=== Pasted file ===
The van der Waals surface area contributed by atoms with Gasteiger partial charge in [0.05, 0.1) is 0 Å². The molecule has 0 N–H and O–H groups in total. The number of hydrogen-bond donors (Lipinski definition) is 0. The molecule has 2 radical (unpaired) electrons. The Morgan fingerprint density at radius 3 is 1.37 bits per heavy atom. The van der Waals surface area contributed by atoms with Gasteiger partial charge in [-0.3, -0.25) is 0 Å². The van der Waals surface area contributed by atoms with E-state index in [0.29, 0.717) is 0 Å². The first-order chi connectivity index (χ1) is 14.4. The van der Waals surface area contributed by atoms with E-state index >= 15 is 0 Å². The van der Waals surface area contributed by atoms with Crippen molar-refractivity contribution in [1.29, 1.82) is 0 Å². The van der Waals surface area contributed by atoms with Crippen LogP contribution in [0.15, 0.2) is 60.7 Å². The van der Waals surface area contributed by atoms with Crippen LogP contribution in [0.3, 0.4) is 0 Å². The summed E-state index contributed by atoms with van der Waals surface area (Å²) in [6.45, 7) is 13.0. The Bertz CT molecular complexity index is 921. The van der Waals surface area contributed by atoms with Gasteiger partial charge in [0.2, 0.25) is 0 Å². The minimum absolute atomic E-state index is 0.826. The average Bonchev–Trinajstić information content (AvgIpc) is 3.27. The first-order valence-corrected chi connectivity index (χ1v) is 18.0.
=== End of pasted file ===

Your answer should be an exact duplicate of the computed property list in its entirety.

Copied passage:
The van der Waals surface area contributed by atoms with Gasteiger partial charge in [0.05, 0.1) is 0 Å². The molecule has 0 N–H and O–H groups in total. The number of hydrogen-bond donors (Lipinski definition) is 0. The molecule has 2 radical (unpaired) electrons. The Morgan fingerprint density at radius 3 is 1.37 bits per heavy atom. The van der Waals surface area contributed by atoms with Gasteiger partial charge in [-0.3, -0.25) is 0 Å². The van der Waals surface area contributed by atoms with E-state index in [0.29, 0.717) is 0 Å². The first-order chi connectivity index (χ1) is 14.4. The van der Waals surface area contributed by atoms with E-state index >= 15 is 0 Å². The van der Waals surface area contributed by atoms with Crippen molar-refractivity contribution in [1.29, 1.82) is 0 Å². The van der Waals surface area contributed by atoms with Crippen LogP contribution in [0.15, 0.2) is 60.7 Å². The van der Waals surface area contributed by atoms with Crippen LogP contribution in [0.3, 0.4) is 0 Å². The summed E-state index contributed by atoms with van der Waals surface area (Å²) in [6.45, 7) is 13.0. The Bertz CT molecular complexity index is 921. The van der Waals surface area contributed by atoms with Gasteiger partial charge in [0.2, 0.25) is 0 Å². The minimum absolute atomic E-state index is 0.826. The average Bonchev–Trinajstić information content (AvgIpc) is 3.27. The first-order valence-corrected chi connectivity index (χ1v) is 18.0.